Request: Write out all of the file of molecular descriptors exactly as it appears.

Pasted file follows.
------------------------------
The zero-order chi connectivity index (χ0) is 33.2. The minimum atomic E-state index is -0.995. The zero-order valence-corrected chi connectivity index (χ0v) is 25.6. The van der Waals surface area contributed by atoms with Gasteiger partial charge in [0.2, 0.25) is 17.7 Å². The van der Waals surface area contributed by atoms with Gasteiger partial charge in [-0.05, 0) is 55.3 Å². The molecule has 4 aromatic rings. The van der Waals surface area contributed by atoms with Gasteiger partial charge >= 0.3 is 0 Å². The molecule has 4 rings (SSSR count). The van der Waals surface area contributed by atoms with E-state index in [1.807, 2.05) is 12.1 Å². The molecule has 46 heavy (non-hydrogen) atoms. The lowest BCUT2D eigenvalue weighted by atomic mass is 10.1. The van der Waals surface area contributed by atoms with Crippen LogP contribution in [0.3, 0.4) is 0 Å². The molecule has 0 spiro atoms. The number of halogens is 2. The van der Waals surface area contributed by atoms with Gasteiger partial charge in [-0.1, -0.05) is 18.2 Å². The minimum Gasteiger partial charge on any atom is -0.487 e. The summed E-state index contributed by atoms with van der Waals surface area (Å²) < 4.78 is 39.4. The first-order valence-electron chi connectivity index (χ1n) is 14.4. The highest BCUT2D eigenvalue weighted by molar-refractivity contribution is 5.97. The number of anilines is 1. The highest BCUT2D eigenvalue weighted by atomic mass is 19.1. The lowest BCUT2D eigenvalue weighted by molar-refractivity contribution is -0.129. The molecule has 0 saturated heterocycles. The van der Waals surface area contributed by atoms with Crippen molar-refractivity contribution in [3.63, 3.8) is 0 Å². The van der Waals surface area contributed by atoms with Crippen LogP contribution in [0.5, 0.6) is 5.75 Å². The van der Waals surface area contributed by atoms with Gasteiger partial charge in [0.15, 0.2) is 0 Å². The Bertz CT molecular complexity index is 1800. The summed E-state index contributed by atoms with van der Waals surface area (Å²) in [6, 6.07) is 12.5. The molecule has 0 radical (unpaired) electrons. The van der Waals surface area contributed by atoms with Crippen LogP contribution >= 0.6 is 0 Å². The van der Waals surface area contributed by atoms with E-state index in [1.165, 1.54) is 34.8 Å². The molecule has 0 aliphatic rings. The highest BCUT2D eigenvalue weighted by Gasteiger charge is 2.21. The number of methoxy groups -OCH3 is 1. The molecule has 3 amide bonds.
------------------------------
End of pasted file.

The zero-order chi connectivity index (χ0) is 33.2. The minimum atomic E-state index is -0.995. The zero-order valence-corrected chi connectivity index (χ0v) is 25.6. The van der Waals surface area contributed by atoms with Gasteiger partial charge in [0.2, 0.25) is 17.7 Å². The van der Waals surface area contributed by atoms with Gasteiger partial charge in [-0.05, 0) is 55.3 Å². The molecule has 4 aromatic rings. The van der Waals surface area contributed by atoms with Gasteiger partial charge >= 0.3 is 0 Å². The molecule has 4 rings (SSSR count). The van der Waals surface area contributed by atoms with E-state index in [1.807, 2.05) is 12.1 Å². The molecule has 46 heavy (non-hydrogen) atoms. The lowest BCUT2D eigenvalue weighted by atomic mass is 10.1. The van der Waals surface area contributed by atoms with Crippen LogP contribution in [0.3, 0.4) is 0 Å². The molecule has 0 spiro atoms. The number of halogens is 2. The van der Waals surface area contributed by atoms with Gasteiger partial charge in [-0.1, -0.05) is 18.2 Å². The minimum Gasteiger partial charge on any atom is -0.487 e. The summed E-state index contributed by atoms with van der Waals surface area (Å²) < 4.78 is 39.4. The first-order valence-electron chi connectivity index (χ1n) is 14.4. The highest BCUT2D eigenvalue weighted by molar-refractivity contribution is 5.97. The number of anilines is 1. The highest BCUT2D eigenvalue weighted by atomic mass is 19.1. The lowest BCUT2D eigenvalue weighted by molar-refractivity contribution is -0.129. The molecule has 0 saturated heterocycles. The van der Waals surface area contributed by atoms with Crippen molar-refractivity contribution in [3.63, 3.8) is 0 Å². The van der Waals surface area contributed by atoms with Crippen LogP contribution in [0.5, 0.6) is 5.75 Å². The van der Waals surface area contributed by atoms with Gasteiger partial charge in [0.15, 0.2) is 0 Å². The Bertz CT molecular complexity index is 1800. The summed E-state index contributed by atoms with van der Waals surface area (Å²) in [6, 6.07) is 12.5. The molecule has 0 radical (unpaired) electrons. The van der Waals surface area contributed by atoms with Crippen LogP contribution >= 0.6 is 0 Å². The van der Waals surface area contributed by atoms with E-state index in [1.165, 1.54) is 34.8 Å². The molecule has 0 aliphatic rings. The highest BCUT2D eigenvalue weighted by Gasteiger charge is 2.21. The number of methoxy groups -OCH3 is 1. The molecule has 3 amide bonds.